Of course, a minimum level of fidelity is required, but what’s far more important is perceptual consistency. By this, I mean that all sensory signals (i.e. sight, sound, touch, and motion) feed a single mental model of the world within your brain. With augmented reality, this can be achieved with relatively low visual fidelity, as long as virtual elements are spatially and temporally registered to your surroundings in a convincing way. And because our sense of distance (i.e. depth perception) is relatively coarse, it’s not hard for this to be convincing.
But for virtual reality, providing a unified sensory model of the world is much harder. This might sound surprising because it’s far easier for VR hardware to provide high-fidelity visuals without lag or distortion. But unless you’re using elaborate and impractical hardware, your body will be sitting or standing still while most virtual experiences involve motion. This inconsistency forces your brain to build and maintain two separate models of your world — one for your real surroundings and one for the virtual world that is presented in your headset.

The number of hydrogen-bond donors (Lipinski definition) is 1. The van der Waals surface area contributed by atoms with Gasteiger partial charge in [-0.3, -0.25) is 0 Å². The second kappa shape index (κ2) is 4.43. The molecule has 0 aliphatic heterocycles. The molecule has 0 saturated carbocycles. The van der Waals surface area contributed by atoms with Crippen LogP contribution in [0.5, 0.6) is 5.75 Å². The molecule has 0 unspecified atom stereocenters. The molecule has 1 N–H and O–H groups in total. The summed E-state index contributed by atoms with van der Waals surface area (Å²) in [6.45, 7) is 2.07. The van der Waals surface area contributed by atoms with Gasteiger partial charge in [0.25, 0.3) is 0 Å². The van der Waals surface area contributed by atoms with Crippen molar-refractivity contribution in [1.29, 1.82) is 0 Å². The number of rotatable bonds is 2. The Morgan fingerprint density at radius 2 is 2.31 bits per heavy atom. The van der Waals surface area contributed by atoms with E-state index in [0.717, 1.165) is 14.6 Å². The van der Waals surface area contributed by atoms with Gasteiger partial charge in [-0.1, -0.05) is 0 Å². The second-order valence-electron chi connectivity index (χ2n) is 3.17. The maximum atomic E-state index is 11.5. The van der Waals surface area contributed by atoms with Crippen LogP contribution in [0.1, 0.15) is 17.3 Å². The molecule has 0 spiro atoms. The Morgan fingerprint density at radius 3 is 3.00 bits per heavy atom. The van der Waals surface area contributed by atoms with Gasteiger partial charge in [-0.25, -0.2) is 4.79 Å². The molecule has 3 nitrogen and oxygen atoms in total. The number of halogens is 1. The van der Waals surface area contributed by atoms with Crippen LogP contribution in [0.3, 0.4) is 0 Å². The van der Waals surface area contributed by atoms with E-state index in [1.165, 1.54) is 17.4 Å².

When I tell people this, they often push back, forgetting that regardless of what’s happening in their headset, their brain still maintains a model of their body sitting on their chair, facing a particular direction in a particular room, with their feet touching the floor (etc.). Because of this perceptual inconsistency, your brain is forced to maintain two mental models. There are ways to reduce the effect, but it’s only when you merge real and virtual worlds into a single consistent experience (i.e. foster a unified mental model) that this truly gets solved.